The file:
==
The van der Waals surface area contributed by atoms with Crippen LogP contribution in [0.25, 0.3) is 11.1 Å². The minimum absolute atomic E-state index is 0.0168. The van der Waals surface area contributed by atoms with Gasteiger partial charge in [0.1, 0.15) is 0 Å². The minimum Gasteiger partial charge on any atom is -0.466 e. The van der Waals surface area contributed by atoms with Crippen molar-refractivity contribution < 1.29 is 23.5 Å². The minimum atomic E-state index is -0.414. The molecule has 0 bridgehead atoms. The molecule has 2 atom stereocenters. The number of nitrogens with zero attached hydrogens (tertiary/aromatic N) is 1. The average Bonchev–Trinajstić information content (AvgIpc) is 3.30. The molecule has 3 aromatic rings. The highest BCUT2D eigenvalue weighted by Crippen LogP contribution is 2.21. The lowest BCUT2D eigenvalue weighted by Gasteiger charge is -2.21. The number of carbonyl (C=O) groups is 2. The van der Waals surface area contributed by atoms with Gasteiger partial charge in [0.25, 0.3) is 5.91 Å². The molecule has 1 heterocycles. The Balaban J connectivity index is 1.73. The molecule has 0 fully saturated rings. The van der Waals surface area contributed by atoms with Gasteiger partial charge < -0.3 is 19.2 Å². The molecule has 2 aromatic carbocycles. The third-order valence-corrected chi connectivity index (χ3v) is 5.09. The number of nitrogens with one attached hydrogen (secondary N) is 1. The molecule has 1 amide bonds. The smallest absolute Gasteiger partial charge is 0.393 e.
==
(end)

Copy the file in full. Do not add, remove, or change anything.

The van der Waals surface area contributed by atoms with Crippen LogP contribution in [0.25, 0.3) is 11.1 Å². The minimum absolute atomic E-state index is 0.0168. The van der Waals surface area contributed by atoms with Gasteiger partial charge in [0.1, 0.15) is 0 Å². The minimum Gasteiger partial charge on any atom is -0.466 e. The van der Waals surface area contributed by atoms with Crippen molar-refractivity contribution < 1.29 is 23.5 Å². The minimum atomic E-state index is -0.414. The molecule has 0 bridgehead atoms. The molecule has 2 atom stereocenters. The number of nitrogens with zero attached hydrogens (tertiary/aromatic N) is 1. The average Bonchev–Trinajstić information content (AvgIpc) is 3.30. The molecule has 3 aromatic rings. The highest BCUT2D eigenvalue weighted by Crippen LogP contribution is 2.21. The lowest BCUT2D eigenvalue weighted by Gasteiger charge is -2.21. The number of carbonyl (C=O) groups is 2. The van der Waals surface area contributed by atoms with Gasteiger partial charge in [0.25, 0.3) is 5.91 Å². The molecule has 1 heterocycles. The Balaban J connectivity index is 1.73. The molecule has 0 fully saturated rings. The van der Waals surface area contributed by atoms with Gasteiger partial charge < -0.3 is 19.2 Å². The molecule has 2 aromatic carbocycles. The third-order valence-corrected chi connectivity index (χ3v) is 5.09. The number of nitrogens with one attached hydrogen (secondary N) is 1. The molecule has 1 amide bonds. The smallest absolute Gasteiger partial charge is 0.393 e.